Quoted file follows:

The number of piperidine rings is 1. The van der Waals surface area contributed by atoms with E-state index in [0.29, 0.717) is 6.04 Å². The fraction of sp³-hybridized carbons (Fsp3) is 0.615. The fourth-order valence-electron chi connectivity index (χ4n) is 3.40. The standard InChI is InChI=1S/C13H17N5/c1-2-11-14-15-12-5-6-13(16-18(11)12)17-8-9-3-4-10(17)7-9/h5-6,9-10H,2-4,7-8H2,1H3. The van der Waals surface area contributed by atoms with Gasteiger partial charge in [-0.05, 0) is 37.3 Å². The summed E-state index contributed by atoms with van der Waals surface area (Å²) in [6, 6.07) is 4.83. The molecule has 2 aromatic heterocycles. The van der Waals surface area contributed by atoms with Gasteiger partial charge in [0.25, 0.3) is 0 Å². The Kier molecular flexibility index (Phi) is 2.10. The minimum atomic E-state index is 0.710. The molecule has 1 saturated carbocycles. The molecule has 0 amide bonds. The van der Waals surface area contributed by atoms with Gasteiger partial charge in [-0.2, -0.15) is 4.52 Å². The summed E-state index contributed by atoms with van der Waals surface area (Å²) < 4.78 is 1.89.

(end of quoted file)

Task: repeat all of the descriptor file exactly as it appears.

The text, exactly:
The number of piperidine rings is 1. The van der Waals surface area contributed by atoms with E-state index in [0.29, 0.717) is 6.04 Å². The fraction of sp³-hybridized carbons (Fsp3) is 0.615. The fourth-order valence-electron chi connectivity index (χ4n) is 3.40. The standard InChI is InChI=1S/C13H17N5/c1-2-11-14-15-12-5-6-13(16-18(11)12)17-8-9-3-4-10(17)7-9/h5-6,9-10H,2-4,7-8H2,1H3. The van der Waals surface area contributed by atoms with Gasteiger partial charge in [-0.05, 0) is 37.3 Å². The summed E-state index contributed by atoms with van der Waals surface area (Å²) in [6, 6.07) is 4.83. The molecule has 2 aromatic heterocycles. The van der Waals surface area contributed by atoms with Gasteiger partial charge in [0.25, 0.3) is 0 Å². The Kier molecular flexibility index (Phi) is 2.10. The minimum atomic E-state index is 0.710. The molecule has 1 saturated carbocycles. The molecule has 0 amide bonds. The van der Waals surface area contributed by atoms with Gasteiger partial charge in [-0.2, -0.15) is 4.52 Å². The summed E-state index contributed by atoms with van der Waals surface area (Å²) < 4.78 is 1.89.